LEAN HOGS on the CME closed up on Monday in light trading volume. The OCT’08LH contract closed at $75.800/cwt, up $0.250/cwt and $7.725/cwt higher than a week ago. DEC’08 futures closed up $0.150/cwt at $75.000/cwt. The FEB’09 contract closed up $0.275/cwt at $80.575/cwt. Short covering and October/December spreading were supportive. Cash hogs were noted higher by as much as $3.000/cwt in many places. USDA raised the pork cutout by $0.52/cwt to $94.41/cwt. The latest packer margin was raised $8.10/head over last Monday to $10.35/head based on the average buy of $63.96/cwt vs. an average breakeven of $67.99/cwt, according to HedgersEdge.com. It may be a good idea to push hogs off the feeding floor. Feed grain markets will remain very volatile.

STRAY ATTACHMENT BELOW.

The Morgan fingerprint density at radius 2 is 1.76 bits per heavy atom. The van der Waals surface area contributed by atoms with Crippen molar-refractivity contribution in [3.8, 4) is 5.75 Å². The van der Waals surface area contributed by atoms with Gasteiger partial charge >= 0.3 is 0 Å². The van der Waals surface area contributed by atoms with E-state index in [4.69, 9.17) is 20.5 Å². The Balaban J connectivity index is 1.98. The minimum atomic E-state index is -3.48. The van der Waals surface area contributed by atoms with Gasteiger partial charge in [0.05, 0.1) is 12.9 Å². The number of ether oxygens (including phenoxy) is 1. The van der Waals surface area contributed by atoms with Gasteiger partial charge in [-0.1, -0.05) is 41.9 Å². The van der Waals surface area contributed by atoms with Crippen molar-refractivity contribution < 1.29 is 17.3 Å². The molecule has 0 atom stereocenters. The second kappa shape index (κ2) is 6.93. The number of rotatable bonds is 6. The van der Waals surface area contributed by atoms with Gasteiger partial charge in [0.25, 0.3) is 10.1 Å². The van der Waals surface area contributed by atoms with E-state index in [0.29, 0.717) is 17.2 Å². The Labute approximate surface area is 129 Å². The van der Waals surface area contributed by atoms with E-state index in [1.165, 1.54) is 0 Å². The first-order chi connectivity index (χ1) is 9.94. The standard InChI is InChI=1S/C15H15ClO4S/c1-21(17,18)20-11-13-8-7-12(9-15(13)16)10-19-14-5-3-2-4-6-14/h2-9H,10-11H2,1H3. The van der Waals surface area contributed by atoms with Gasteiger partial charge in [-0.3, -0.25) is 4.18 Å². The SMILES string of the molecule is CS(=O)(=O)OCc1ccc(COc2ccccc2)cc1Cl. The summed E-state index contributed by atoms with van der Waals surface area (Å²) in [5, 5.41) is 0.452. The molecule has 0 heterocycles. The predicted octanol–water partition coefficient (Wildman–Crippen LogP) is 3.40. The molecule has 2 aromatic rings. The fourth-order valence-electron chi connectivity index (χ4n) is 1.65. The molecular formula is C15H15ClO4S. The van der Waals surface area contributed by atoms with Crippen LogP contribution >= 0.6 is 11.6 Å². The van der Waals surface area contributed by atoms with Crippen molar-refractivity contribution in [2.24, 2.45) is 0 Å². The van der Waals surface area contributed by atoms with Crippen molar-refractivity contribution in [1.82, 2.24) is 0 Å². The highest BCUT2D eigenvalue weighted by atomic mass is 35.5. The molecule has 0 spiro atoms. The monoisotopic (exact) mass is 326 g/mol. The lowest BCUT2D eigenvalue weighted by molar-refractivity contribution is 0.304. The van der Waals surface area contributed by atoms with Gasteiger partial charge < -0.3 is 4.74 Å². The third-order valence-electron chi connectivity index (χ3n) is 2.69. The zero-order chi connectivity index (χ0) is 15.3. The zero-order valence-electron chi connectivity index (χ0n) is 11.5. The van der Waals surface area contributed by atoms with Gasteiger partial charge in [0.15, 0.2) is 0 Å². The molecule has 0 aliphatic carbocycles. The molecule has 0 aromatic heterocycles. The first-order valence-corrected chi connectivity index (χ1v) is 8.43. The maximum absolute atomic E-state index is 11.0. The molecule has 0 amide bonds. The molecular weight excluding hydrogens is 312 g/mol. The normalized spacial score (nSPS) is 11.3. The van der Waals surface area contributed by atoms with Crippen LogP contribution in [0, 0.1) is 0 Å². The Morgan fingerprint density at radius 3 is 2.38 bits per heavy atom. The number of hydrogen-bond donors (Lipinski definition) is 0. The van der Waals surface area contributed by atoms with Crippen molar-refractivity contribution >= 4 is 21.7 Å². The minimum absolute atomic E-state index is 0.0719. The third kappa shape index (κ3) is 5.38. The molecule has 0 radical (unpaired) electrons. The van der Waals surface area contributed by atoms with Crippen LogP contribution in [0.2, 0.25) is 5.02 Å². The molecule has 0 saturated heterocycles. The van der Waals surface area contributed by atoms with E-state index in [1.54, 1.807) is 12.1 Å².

CORN futures on the Chicago Board of Trade (CBOT) finished up on Monday. The SEPT’08 contract finished at $5.530/bu, up 23.2¢/bu from Friday and 55.8¢/bu cents higher than a week ago. The DEC’08 contract closed at $5.726/bu, also up 23.2¢/bu from Friday and 55.6¢/bu higher than this time last week. Corn futures were supported by heavy speculative fund buying and strength in the soybean and wheat markets. This time last week corn futures were on the ropes but large speculators jumped in and traded the oversold technicals adding much to this synthetic price. Some support was seen in a weaker U.S. dollar amid ideas that the sell-off on Friday was a bit much. Several floor sources today said the general feeling in the corn market is that USDA has missed the crop-estimate mark and the 2008 Pro Farmer Midwest Crop Tour will reveal corn crop yield numbers closer to the 150 bu/acre mark. USDA placed the yield estimate near 155bu/ac in its last report. We’ll see. One thing for sure, this tremendous uncertainty adds fuel to an already very volatile corn market. Strong end user demand for corn at or near the $5.00/bu mark was supportive. USDA put corninspected- for-export at 36.7 mi bu vs. expectations for between 32-36 mi bu. Funds were net buyers of over 6,000 contracts on Monday after slashing net bull positions by 15,300 lots to 61,981 contracts as of August 12. Cash corn in the U.S. Midwest was steady to weak while cash bids for corn in the U.S. Mid-Atlantic States ranged 18.0¢/bu – 25.0¢/bu higher. Those who have up to 70% of the ’08 crop priced today are in good shape. Speculate with the rest.